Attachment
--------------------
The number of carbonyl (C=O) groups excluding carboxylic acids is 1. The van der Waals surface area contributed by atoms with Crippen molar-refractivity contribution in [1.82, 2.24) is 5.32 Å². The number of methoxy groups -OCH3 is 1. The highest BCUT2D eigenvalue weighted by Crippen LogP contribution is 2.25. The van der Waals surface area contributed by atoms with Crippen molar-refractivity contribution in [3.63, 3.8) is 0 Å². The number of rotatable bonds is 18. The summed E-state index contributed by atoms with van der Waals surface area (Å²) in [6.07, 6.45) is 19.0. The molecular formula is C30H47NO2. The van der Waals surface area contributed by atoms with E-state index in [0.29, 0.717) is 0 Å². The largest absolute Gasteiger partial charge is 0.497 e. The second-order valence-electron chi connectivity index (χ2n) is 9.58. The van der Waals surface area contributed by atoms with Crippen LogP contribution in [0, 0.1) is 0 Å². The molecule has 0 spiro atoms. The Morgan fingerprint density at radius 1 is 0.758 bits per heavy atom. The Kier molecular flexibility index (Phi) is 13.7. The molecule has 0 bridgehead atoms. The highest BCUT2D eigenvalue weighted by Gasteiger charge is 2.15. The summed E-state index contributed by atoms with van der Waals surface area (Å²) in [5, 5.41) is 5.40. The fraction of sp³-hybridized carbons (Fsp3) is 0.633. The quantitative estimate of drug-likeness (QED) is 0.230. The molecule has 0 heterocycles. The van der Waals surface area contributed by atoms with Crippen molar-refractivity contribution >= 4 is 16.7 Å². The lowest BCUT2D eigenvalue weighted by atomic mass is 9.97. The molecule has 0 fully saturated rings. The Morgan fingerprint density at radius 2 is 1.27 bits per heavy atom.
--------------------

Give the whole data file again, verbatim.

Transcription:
The number of carbonyl (C=O) groups excluding carboxylic acids is 1. The van der Waals surface area contributed by atoms with Crippen molar-refractivity contribution in [1.82, 2.24) is 5.32 Å². The number of methoxy groups -OCH3 is 1. The highest BCUT2D eigenvalue weighted by Crippen LogP contribution is 2.25. The van der Waals surface area contributed by atoms with Crippen molar-refractivity contribution in [3.63, 3.8) is 0 Å². The number of rotatable bonds is 18. The summed E-state index contributed by atoms with van der Waals surface area (Å²) in [6.07, 6.45) is 19.0. The molecular formula is C30H47NO2. The van der Waals surface area contributed by atoms with E-state index in [0.29, 0.717) is 0 Å². The largest absolute Gasteiger partial charge is 0.497 e. The second-order valence-electron chi connectivity index (χ2n) is 9.58. The van der Waals surface area contributed by atoms with Crippen LogP contribution in [0, 0.1) is 0 Å². The molecule has 0 spiro atoms. The Morgan fingerprint density at radius 1 is 0.758 bits per heavy atom. The Kier molecular flexibility index (Phi) is 13.7. The molecule has 0 bridgehead atoms. The highest BCUT2D eigenvalue weighted by Gasteiger charge is 2.15. The summed E-state index contributed by atoms with van der Waals surface area (Å²) in [5, 5.41) is 5.40. The fraction of sp³-hybridized carbons (Fsp3) is 0.633. The quantitative estimate of drug-likeness (QED) is 0.230. The molecule has 0 heterocycles. The van der Waals surface area contributed by atoms with Crippen molar-refractivity contribution >= 4 is 16.7 Å². The lowest BCUT2D eigenvalue weighted by atomic mass is 9.97. The molecule has 0 fully saturated rings. The Morgan fingerprint density at radius 2 is 1.27 bits per heavy atom.